Athletic preparation in 11-12 year olds: approach and some examples
The intent of this article is to express opinions regarding the physical-athletic activities of young 11-12 year old (rookie) soccer players based on what we have seen and experienced in the past two years firsthand. This means that in different realities you might find different groups, with different degrees of preparation, who will need different training.
The FOCUS of everything that happens on the field remains the BOY.
Although it seems obvious, it should never be forgotten that the FOCUS of everything that happens on the field remains the BOY, who finds himself at this age in a state of physical and mental confusion.
From the physical point of view during this period there can be a rapid growth of the skeletal system (increase in stature, more than in weight), often not in perfect harmony with other components such as muscle-tendon and hormonal.
As a result, the boy undergoes enormous postural changes in a short time. Hence the need for coaches to remedy any difficulties they may run into, emphasizing coordination work and joint mobility rather than strength and endurance.
The good fortune of the sport lies in the fact that one is always interacting with the ball or with other people, and the technical gestures that result from this interaction are the realization of the acquired coordinative skills.
These skills need to be trained through both technical gestures and dry work.
By finding ways to integrate one with the other, these modes of work will allow the boy to become familiar with the ball and work technically, but also to express and improve his physical and performance skills.
The weekly microcycle
Usually in each weekly microcycle I use the 3-day work method: endurance, strength, quickness. This working method that I was taught exploits the principles of increment, load transformation and recovery.
As mentioned above the first workout of the week we work on endurance. First thing to do when we meet on the field is to ask if there are some post-race aches and pains that may require differentiated work, otherwise we start with the established work.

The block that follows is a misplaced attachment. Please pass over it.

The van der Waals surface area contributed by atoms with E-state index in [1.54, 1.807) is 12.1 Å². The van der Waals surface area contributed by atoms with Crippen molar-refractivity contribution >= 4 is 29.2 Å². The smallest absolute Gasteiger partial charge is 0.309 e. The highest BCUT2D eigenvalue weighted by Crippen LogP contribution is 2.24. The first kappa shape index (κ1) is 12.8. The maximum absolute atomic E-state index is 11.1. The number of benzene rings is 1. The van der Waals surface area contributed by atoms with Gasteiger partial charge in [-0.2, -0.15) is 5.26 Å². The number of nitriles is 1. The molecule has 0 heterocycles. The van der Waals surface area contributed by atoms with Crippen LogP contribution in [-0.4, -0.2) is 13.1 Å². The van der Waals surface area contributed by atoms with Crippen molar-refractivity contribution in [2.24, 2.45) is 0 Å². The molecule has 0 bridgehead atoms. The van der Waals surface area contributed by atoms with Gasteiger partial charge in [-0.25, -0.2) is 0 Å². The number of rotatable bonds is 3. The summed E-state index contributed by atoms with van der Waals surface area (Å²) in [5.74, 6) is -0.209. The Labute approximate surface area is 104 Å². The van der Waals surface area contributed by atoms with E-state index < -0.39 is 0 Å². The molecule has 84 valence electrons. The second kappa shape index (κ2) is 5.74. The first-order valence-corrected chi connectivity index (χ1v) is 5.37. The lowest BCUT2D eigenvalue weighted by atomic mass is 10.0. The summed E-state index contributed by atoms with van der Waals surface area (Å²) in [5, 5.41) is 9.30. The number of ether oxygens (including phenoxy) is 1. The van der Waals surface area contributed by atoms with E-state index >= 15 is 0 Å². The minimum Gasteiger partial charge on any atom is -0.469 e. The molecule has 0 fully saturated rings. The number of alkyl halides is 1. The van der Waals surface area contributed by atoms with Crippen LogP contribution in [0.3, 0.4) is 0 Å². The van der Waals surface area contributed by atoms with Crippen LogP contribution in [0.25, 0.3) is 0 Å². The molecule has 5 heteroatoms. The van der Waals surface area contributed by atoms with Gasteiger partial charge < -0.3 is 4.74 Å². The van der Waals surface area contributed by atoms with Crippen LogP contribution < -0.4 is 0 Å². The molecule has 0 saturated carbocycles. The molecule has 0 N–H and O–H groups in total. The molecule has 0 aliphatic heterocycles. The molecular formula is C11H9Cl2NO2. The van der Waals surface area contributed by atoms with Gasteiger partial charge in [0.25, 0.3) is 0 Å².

After an activation done mostly with the ball and combined with some classic or specific coordination gaits, we move on to the technical part taken care of by the coach.
At the end of training we choose how to work on endurance: personally I like to “play” on alternating dry work and themed games, first one and then the other or even together.
If we do dry work first we probably give more emphasis to the ability to play under fatigue and recover in the game phase, by having them do 4′ blocks (20″+20″ or 15″+15″ stretch-slow run) or shuttles if we want to include strength and acceleration components (e.g. 25m+25m in 10″ + 20″ passive rec), followed by a themed game possibly with a wide field.
By reversing the parts we allow the players to give more intensity and quality to the small game so focus on the game, while, by alternating them, they are forced to keep the technical performance on the same level, despite the increase in their general fatigue condition.
We noticed that, with the right motivation, the boys not only increased their condition but also improved motivationally. Finally, the last 10′ are devoted to unloading and possibly stretching.
The second workout is dedicated to strength and coordination. In these sessions the activation I personally like to do it also dry (but it depends on the group of guys I’m with) otherwise I perform exercises with different balls to perform a nice warm-up and prepare the guys well.
After the warm-up, we can choose whether to work specifically on strength (core exercises or simple lunges, glute bridge…) for a preventive talk, or on functional gestures such as changes of direction, acceleration and deceleration.
Sometimes with the coaches we agree to divide the team into two groups: one works with the coaches, while the other performs exercises to improve running technique and coordination. In this way, the improvements made in running and posture are put into practice right away, often unconsciously. All it takes is 15′ per group.
In the third session of the week, the workload is decreased to preserve energy for the game and to transform the strength accumulated the previous day, thus power and quickness.
The work takes less time and begins with ball activation combined with exercises that target fast fibers. Any exercise with ladder, hurdles or other field equipment can be used, just remember to work over short distances and with ample recoveries. Foot quickness work is very useful.
Practice usually ends with a narrow field game with number of touches where kids are forced to use feet and quick body orientation to play well.
In short, this is the kind of training I personally offer to rookie teams throughout the week, obviously making modifications related to the infinite variables that can arise.
Following are some videos by athletic trainer Riccardo Mendicino to be used as working cues.
Proprioceptive training in the game of soccer
Resistance and strength training
Speed endurance training
Reactivity and speed training
These topics are constantly evolving and developing.
We publish in-depth articles Monday through Friday of each week of the year. If you enjoyed this article and don’t want to miss future articles subscribe to the site or follow us on facebook o instagram.